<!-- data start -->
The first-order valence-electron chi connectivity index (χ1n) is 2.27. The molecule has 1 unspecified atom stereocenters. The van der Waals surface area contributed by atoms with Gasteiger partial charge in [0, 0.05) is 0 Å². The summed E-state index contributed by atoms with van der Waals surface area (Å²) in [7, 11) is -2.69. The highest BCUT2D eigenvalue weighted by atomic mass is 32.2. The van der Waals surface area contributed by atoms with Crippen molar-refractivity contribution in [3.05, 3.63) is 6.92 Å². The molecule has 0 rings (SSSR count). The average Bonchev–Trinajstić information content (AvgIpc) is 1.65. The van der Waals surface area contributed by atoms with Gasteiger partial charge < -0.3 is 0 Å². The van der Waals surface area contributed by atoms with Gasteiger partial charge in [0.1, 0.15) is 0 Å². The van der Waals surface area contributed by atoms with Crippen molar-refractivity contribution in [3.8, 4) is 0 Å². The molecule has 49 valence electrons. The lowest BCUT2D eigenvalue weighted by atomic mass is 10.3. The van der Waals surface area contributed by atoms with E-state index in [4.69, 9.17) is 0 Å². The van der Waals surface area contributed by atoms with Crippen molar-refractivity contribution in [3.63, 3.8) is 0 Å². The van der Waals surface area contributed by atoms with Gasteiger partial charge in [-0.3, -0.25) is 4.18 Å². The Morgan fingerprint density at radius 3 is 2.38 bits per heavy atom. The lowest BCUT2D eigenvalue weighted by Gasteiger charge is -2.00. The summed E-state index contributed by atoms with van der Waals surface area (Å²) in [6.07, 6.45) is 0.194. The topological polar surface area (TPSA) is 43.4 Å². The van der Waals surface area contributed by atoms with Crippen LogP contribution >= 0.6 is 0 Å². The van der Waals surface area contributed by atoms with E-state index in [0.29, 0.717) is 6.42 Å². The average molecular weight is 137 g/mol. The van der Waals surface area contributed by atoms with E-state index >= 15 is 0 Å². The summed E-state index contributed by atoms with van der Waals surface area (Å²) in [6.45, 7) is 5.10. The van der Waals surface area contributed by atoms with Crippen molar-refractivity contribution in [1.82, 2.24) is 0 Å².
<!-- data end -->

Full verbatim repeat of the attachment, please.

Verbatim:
The first-order valence-electron chi connectivity index (χ1n) is 2.27. The molecule has 1 unspecified atom stereocenters. The van der Waals surface area contributed by atoms with Gasteiger partial charge in [0, 0.05) is 0 Å². The summed E-state index contributed by atoms with van der Waals surface area (Å²) in [7, 11) is -2.69. The highest BCUT2D eigenvalue weighted by atomic mass is 32.2. The van der Waals surface area contributed by atoms with Crippen molar-refractivity contribution in [3.05, 3.63) is 6.92 Å². The molecule has 0 rings (SSSR count). The average Bonchev–Trinajstić information content (AvgIpc) is 1.65. The van der Waals surface area contributed by atoms with Gasteiger partial charge < -0.3 is 0 Å². The van der Waals surface area contributed by atoms with Gasteiger partial charge in [0.1, 0.15) is 0 Å². The van der Waals surface area contributed by atoms with Crippen molar-refractivity contribution in [3.8, 4) is 0 Å². The molecule has 49 valence electrons. The lowest BCUT2D eigenvalue weighted by atomic mass is 10.3. The van der Waals surface area contributed by atoms with E-state index in [4.69, 9.17) is 0 Å². The van der Waals surface area contributed by atoms with Crippen molar-refractivity contribution in [3.63, 3.8) is 0 Å². The van der Waals surface area contributed by atoms with Gasteiger partial charge in [-0.3, -0.25) is 4.18 Å². The Morgan fingerprint density at radius 3 is 2.38 bits per heavy atom. The lowest BCUT2D eigenvalue weighted by Gasteiger charge is -2.00. The summed E-state index contributed by atoms with van der Waals surface area (Å²) in [6.07, 6.45) is 0.194. The topological polar surface area (TPSA) is 43.4 Å². The van der Waals surface area contributed by atoms with Crippen LogP contribution >= 0.6 is 0 Å². The van der Waals surface area contributed by atoms with E-state index in [0.29, 0.717) is 6.42 Å². The average molecular weight is 137 g/mol. The van der Waals surface area contributed by atoms with E-state index >= 15 is 0 Å². The summed E-state index contributed by atoms with van der Waals surface area (Å²) in [6.45, 7) is 5.10. The van der Waals surface area contributed by atoms with Crippen molar-refractivity contribution in [1.82, 2.24) is 0 Å².